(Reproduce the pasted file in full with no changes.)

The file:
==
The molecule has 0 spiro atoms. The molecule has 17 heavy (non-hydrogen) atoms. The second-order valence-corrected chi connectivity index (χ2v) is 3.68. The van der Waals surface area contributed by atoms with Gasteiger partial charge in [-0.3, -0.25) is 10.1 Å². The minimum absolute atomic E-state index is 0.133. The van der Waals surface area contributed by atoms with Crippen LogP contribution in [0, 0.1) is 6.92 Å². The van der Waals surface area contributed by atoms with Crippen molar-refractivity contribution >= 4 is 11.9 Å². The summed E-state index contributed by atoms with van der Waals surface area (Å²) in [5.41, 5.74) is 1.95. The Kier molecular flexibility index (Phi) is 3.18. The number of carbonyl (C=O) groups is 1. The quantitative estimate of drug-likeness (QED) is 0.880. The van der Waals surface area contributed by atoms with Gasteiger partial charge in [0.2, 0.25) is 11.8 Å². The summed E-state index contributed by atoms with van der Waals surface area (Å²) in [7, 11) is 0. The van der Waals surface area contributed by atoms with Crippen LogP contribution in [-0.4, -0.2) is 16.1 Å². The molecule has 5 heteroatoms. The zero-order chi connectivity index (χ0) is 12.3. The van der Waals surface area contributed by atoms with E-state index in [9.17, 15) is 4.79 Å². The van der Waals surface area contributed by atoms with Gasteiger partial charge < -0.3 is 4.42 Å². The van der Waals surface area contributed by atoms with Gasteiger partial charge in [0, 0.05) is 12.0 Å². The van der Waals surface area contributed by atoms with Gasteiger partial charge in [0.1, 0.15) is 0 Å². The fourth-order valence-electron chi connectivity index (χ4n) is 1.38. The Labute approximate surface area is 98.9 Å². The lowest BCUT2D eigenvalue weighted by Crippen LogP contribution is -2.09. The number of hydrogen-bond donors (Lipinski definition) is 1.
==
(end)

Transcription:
The molecule has 0 spiro atoms. The molecule has 17 heavy (non-hydrogen) atoms. The second-order valence-corrected chi connectivity index (χ2v) is 3.68. The van der Waals surface area contributed by atoms with Gasteiger partial charge in [-0.3, -0.25) is 10.1 Å². The minimum absolute atomic E-state index is 0.133. The van der Waals surface area contributed by atoms with Crippen LogP contribution in [0, 0.1) is 6.92 Å². The van der Waals surface area contributed by atoms with Crippen molar-refractivity contribution >= 4 is 11.9 Å². The summed E-state index contributed by atoms with van der Waals surface area (Å²) in [5.41, 5.74) is 1.95. The Kier molecular flexibility index (Phi) is 3.18. The number of carbonyl (C=O) groups is 1. The quantitative estimate of drug-likeness (QED) is 0.880. The van der Waals surface area contributed by atoms with Gasteiger partial charge in [0.2, 0.25) is 11.8 Å². The summed E-state index contributed by atoms with van der Waals surface area (Å²) in [7, 11) is 0. The van der Waals surface area contributed by atoms with Crippen LogP contribution in [-0.4, -0.2) is 16.1 Å². The molecule has 5 heteroatoms. The zero-order chi connectivity index (χ0) is 12.3. The van der Waals surface area contributed by atoms with E-state index in [9.17, 15) is 4.79 Å². The van der Waals surface area contributed by atoms with Gasteiger partial charge < -0.3 is 4.42 Å². The van der Waals surface area contributed by atoms with Gasteiger partial charge in [0, 0.05) is 12.0 Å². The van der Waals surface area contributed by atoms with Gasteiger partial charge in [0.1, 0.15) is 0 Å². The fourth-order valence-electron chi connectivity index (χ4n) is 1.38. The Labute approximate surface area is 98.9 Å². The lowest BCUT2D eigenvalue weighted by Crippen LogP contribution is -2.09. The number of hydrogen-bond donors (Lipinski definition) is 1.